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Prima Donna: The Psychology of Maria Callas
Wink, PaulLast Updated: Feb-05-2021
- Glass, Guy
Primary Category: Literature / Nonfiction — Secondary Category: Literature /
Maria Callas, the most famous opera singer of the second half of the 20th century, continues to exert a fascination. Critical consensus is that Callas fused a technically flawed voice with an extraordinary stage presence to create something unique. More than forty years after her death, Callas’s recordings continue to be best-sellers, and her life has inspired dozens of biographies. Prima Donna: The Psychology of Maria Callas appears in Oxford University Press’s Inner Lives series, which consists of psychobiographies of artists that make use of current psychological theory and research. The focus of author Paul Wink, a psychology professor at Wellesley College, is adult development and narcissism.
The facts of Callas’s life are well known. She is born in New York City to an ill-matched Greek immigrant couple. Her father is barely able to keep a roof over their heads. Her mother Litza struggles to get over the death of an infant son, requiring hospitalization for a suicide attempt. As the story goes, Litza cannot bring herself to look at her new daughter for the first four days of her life. Litza, who imagines herself in a lofty social class, disdains their neighbors, and thus Maria is discouraged from playing with other children. When Maria is discovered to have talent, Litza exploits her.
As Litza’s marriage deteriorates, she brings Maria back to Greece. With the onset of World War II, they endure hardships. Yet, improbably, the overweight and awkward Maria shows a streak of brilliance. She is the hardest working student at the conservatory, quickly outpacing her peers. On Maria’s first day in Italy, where she gets her first big break, she meets a businessman who is more than twice her age. Within weeks they are a couple. For a time, she allows Litza to share in her success, even buying her a fur coat. But soon, in response to a request for money, she tells her mother to “jump out of the window or drown yourself” (p. 78), and then never speaks to her again.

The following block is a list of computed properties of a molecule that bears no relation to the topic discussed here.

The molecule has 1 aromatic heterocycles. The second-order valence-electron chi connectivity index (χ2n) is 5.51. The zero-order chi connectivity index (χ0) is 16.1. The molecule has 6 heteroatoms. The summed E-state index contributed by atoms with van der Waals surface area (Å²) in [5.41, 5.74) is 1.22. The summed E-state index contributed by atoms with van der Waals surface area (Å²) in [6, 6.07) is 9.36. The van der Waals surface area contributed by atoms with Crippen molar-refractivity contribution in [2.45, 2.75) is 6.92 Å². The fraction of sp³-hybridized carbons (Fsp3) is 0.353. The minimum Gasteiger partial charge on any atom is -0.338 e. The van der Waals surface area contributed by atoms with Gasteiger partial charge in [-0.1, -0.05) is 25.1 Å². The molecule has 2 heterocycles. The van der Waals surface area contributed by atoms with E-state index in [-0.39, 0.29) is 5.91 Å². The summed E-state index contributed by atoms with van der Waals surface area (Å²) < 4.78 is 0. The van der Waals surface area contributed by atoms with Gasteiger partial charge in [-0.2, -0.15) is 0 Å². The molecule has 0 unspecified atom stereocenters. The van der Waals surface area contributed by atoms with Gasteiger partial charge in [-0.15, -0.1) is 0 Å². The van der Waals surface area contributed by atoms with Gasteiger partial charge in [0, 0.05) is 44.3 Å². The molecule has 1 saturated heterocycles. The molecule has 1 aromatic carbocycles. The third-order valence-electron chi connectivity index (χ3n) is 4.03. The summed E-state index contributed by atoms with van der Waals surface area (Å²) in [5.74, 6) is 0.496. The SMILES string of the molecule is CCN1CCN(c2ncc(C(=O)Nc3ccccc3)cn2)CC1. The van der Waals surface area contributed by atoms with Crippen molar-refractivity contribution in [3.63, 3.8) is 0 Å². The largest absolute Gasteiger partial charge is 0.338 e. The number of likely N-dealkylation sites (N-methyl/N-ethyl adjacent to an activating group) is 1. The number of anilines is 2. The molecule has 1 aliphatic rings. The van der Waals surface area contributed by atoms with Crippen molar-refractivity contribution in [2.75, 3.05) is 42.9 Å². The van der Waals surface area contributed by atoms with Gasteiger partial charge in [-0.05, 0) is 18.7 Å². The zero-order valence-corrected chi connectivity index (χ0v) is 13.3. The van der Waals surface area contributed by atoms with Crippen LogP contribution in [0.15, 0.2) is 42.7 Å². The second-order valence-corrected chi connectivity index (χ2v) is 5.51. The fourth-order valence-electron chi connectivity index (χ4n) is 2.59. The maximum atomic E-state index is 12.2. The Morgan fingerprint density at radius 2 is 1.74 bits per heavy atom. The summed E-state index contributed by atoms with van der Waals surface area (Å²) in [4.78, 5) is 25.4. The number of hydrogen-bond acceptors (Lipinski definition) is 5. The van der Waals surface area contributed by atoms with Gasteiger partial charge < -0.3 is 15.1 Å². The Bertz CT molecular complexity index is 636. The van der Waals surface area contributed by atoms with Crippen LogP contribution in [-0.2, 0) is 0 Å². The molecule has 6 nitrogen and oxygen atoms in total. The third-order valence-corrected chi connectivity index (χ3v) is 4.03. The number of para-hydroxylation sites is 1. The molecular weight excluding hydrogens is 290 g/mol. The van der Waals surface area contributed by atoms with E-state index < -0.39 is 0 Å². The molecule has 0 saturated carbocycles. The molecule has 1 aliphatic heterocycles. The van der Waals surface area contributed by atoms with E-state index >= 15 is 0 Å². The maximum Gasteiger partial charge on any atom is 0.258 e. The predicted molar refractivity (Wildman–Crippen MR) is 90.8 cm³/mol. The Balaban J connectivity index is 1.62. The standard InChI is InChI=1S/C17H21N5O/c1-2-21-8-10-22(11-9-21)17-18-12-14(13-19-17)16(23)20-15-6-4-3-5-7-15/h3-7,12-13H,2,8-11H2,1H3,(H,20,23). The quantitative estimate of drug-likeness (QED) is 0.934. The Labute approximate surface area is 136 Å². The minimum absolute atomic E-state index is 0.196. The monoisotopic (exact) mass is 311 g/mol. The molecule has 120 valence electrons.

Maria loses weight and transforms into the operatic counterpart to Audrey Hepburn. She enjoys one operatic triumph after another. Nevertheless, she becomes as famous for her bellicose and imperious behavior as for her singing. She kicks a colleague in the shin after a performance so she can take a solo bow. She is publicly fired from the Metropolitan Opera. She incurs scandal by suddenly canceling a performance at which the president of Italy is present.
When the fabulously wealthy Aristotle Onassis courts her, Callas unceremoniously rids herself of her husband. Soon, her technical flaws catch up with her, and her career dwindles away. Meanwhile, Onassis goes for a bigger trophy: Jacqueline Kennedy, and Callas is humiliated in the press. Voiceless, she exiles herself to Paris with her two poodles, develops an addiction to sleeping pills, and dies a decade later, alone.